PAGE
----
Here was a man who the distinguished industrialist and opinion- maker David Koch called “a true political hero,” a man who had the courage to call Trump “a carnival barker,” who he could never endorse.

And here was the man stunning the political world by endorsing Trump in February, only two days after New Hampshire. It was a shock to see him on stage as if auditioning for a role of apprentice butler at Mar-a-Lago. Had he been seduced by Trump’s charm or had they been feeding him some kind of stuff in his cannolis?

It was hard to believe that a man of principle back home in New Jersey had turned so flexible. He was kissing the ring of a candidate who was demeaning and disparaging in the press, while claiming to be his best bud. Trump was the first of the rivals in the debates with the cojones to bring up the Bridgegate scandal. “He knew about it (the plan to close Fort Lee access lanes),” Trump explained. “How do you have breakfast with people every day of your lives and not know?”

Ever since Christie came in from the cold, and is said to be serving as” leader of the transition team,” the boss seems to be treating the champ like a palooka who can hear the birdies. Throwing him another Oreo or two would take the sting out of the casual cruelty.

Aside from carrying the presumptive president’s golf bag and other luggage at Trump hotels on his days away from his desk in Trenton, Christie has been awarded the plum of serving as the apology secretary for his “close friend” who has a tendency to shoot from the lip.

The other day the governor was repairing the damage to Trump’s standing as legal scholar after advancing the argument that judges should recluse themselves on the basis of race or ethnicity, perhaps even being transgender. The unusual view of the court system was being enunciated in the case about Trump University, known in the academic world as Fuck U.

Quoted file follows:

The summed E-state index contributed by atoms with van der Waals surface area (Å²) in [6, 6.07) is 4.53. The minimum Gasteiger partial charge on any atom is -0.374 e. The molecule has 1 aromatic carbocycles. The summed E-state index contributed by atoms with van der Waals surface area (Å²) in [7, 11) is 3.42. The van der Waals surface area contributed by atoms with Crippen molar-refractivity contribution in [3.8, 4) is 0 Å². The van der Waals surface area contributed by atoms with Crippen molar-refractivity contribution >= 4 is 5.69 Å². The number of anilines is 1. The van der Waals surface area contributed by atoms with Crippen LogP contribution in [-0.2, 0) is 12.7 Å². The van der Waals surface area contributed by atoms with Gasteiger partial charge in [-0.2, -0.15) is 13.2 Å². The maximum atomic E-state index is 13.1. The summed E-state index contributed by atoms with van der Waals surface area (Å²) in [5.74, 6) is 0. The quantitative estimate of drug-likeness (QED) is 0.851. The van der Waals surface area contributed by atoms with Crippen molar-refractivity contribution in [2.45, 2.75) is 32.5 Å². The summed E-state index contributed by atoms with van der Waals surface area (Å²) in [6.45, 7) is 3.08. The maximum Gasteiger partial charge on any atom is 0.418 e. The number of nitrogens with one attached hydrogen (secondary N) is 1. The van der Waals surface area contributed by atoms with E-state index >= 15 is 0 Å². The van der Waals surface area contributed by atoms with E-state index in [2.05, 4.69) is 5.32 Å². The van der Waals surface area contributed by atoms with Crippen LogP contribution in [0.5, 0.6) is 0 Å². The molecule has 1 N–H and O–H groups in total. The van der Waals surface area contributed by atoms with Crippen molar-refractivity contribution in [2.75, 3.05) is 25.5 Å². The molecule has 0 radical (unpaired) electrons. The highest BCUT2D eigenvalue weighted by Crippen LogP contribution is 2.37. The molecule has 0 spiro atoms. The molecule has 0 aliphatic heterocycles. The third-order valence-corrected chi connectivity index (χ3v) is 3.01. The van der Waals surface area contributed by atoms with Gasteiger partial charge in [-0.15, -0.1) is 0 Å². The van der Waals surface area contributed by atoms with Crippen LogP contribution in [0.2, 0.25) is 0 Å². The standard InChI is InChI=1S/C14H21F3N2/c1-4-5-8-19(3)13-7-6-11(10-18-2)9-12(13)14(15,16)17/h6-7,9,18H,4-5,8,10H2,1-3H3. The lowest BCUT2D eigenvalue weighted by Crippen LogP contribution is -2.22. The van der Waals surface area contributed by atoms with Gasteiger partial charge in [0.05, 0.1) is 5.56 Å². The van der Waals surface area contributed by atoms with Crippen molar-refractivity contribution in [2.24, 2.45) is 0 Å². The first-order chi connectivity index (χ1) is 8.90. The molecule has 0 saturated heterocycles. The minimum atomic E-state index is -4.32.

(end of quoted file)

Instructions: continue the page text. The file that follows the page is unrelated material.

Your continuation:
It was a matter of opinion, Christie argued, and is protected by the first amendment. In showing his respect for the rule of law, his new boss is also in favor of loosening libel laws so G- men can round up all his critics. I dread being locked up in a press camp having to listen Wolf Blitzer explaining the situation.

I’m now having to face up to the champ still might not be ready to run for president, regardless of the efforts of the “Christie for President in 2012,”(later amended to 2016 and 2020), movement, of which I’m the founding father. Our theory was the only way we could get Christie out of the state was to kick him up to the White House. It just may have been a pipe dream.

I tell you all of what’s been happening is so depressing its enough to make you finish a whole box of Oreos, the official state snack of the Christie administration.

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Marvin Kitman
June 9, 2016

Marvin Kitman’s next book is “Chris Christie’s Expense Account.”

Public Domain Photo of the George Washington Bridge by National Park Service Photographer Jack E. Boucher from Wikimedia Commons.